Member Rating 4 out of 5 on December 12, 2005
Church of the Old Princiary Court
St. George's Churches of Bucharest
Attraction | "The Romanian Patriarchy"
In 1688 it took over the title of the Valahian Mitropolitan Seat from the Old St. George’s Church. In 1886 the church was repainted by Gh. Tattarescu. From its original painting remains only the icon of its festivity, the icon of the Saint Emperors Constantin and Helen.
In 1744, Russian General Saltâkov brought from Rusciuk (today’s Bulgaria) the relics of the Saint Dimitrie Basarabov, with the intent to bring them to Russia. He was convinced to leave them to the Mitropoly, and the saint became the protector of the city. During World War I, the Bulgarian army stole the relics. The Prefect of Bucharest intervened, asking a German detachment to catch up with them and bring the relics back. They duly accepted and the relics were brought back to the Mitropoly.
In 1678, the Metropolitan Bishop Varlaam installed a second publishing house at the Mitropoly. The first book printed here was The Clue of Meaning. Other books followed in several languages (Greek, Slavone, Arabian, and Turkish, the first book printed in Turkish in Bucharest). Of utter importance to the Romanian language was the Bible, printed at the Mitropolitan Seat of Bucharest.
In 1925, when the Romanian Orthodox Church was raised to the level of a Patriarchy, the church became the Patriarchal Cathedral Romania’s, alongside Valahia’s Mitropoly.
Also on the Patriarchy’s Hill, the place of the meeting room of the Divan (the first form of Parliament in Valahia) and the meeting place for discussions of the Union of Moldova and Valahia in 1859, the Parliament’s Palace has been constructed in 1907. It is proven too little by 1996, when the one of the chambers of the Parliament moves to the House of the People (now Parliament’s House) and the building is taken over by the Patriarchy.
Attraction | "The Princiary School at St. Sava"
Princiary School at St. Sava
Bulevardul Geniului, nr. 1
Attraction | "Calea Victoriei - The History of a Road"
Attraction | "The Romanian Athenaeum"
When inside, one will wonder at its architecture: a round hall. The reason for building it so came less because of acustics, but rather because before the ground being given to the Athenaeum; it was planned to build a circus here. The foundations were already in place and it was imposed on the Athanaeum to keep these foundations. This imposed the whole architecture of the halls. Being short of space, the four stairs from the entrance hall leading to the first floor are in a snail form, with a break in the form of a rounded balcony with a view on the central part of the entrance hall, bordered by 12 columns covered with an immitation of rosa marble. The round form of the main hall proved, however, very good for conferences and concerts.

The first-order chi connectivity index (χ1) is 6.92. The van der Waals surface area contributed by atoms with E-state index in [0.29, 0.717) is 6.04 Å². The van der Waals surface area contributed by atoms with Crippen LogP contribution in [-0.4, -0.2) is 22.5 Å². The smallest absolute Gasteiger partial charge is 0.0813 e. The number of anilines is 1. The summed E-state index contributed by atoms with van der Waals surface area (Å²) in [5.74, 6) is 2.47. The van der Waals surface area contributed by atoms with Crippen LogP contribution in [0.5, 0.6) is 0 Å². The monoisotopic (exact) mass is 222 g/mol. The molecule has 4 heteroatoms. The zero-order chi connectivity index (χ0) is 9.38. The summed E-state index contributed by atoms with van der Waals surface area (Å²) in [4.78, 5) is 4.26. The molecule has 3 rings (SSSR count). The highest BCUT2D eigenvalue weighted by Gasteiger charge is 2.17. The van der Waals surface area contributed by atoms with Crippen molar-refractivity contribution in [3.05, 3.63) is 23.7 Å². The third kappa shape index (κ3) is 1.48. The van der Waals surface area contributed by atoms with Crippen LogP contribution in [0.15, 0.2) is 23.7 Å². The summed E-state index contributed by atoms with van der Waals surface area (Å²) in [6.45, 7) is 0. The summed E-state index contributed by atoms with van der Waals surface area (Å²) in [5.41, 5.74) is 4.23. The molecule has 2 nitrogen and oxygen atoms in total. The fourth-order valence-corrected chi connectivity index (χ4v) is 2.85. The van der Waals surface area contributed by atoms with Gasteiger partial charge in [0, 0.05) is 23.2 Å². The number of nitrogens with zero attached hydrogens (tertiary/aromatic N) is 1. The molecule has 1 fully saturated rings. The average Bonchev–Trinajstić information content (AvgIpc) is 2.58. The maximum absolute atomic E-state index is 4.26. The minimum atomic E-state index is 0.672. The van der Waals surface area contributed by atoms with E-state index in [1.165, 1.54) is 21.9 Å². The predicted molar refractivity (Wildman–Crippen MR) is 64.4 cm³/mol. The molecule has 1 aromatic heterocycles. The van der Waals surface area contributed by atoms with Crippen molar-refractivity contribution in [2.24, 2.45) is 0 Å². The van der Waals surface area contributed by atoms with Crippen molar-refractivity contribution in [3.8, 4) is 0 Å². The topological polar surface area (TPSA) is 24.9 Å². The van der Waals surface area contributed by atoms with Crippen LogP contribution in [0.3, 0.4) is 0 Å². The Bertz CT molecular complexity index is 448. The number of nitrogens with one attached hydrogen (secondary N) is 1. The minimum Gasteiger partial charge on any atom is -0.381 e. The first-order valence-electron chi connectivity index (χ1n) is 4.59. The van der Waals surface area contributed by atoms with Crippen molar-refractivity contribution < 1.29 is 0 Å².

Its facade was inspired by the Erechteion Temple in Athens, while the circular middle, with its cupola, was inspired by Lysicratos’ Monument in Athens.
Attraction | "The University of Bucharest"
In 1891, at the 25th anniversary of his reign, Charles I of Romania donated the necessary money to build a university close to his royal residence. Some 4 years later, the institution was ready for inauguration.
Among the objectives HM set for the university was building a library, which initially hosted 3,400 volumes, most of which were donated by His Majesty himself (this being the first university library); facilitating the study for undergraduate and for postgraduate degrees; providing bursaries for poor, though brilliant students; and also printing students’ works and PhD thesis. While in the beginning there was a pretty high control from the side of His Majesty, after gaining some experience, the institution also gained more independence.
The number of students grew steadily, so by 1914, a second building, the one in today’s University Square, had been bought. Both buildings were designed by the French architect Paul Gottereau, an influential architect in Bucharest of that time (his are also the plans for the headquarters of the Economies’ House).
It is the achievement of HM Charles I that up until World War I, the University of Bucharest was able to make ends meet within its budget, as the Royal Family in fact administered its finances and made sure to keep it without the reach of political parties. Charles I dies in October 1914, and his successor, a nephew of his, Ferdinand, decides under the pressure of the political parties to enter the war. Just a few months later, Bucharest and half of the country sees itself occupied by the allied armies of the Austrian empire and Bulgaria. The University of Bucharest had to stop any teaching and research activity during these times. After the war, the national currency was strongly devalued and the university could not maintain itself from its own budget, so it needed subsidies.
University of Bucharest
36-46, M. Kogălniceanu Bd
+40 21-307 73 00
Attraction | "The House of The People"
To build the House of the People and the Research Institute nearby (intended for Elena Ceauşescu, the dictator’s wife) and the whole complex of ministries, institutes, and flats for the leaders of the country and for the members of the Communist Party, a whole part of the city was destroyed, just to build it all on the most seismic stable hill of Bucharest. It is said that one sixth of the city was destroyed during Communist time, the biggest ever destruction in times of peace.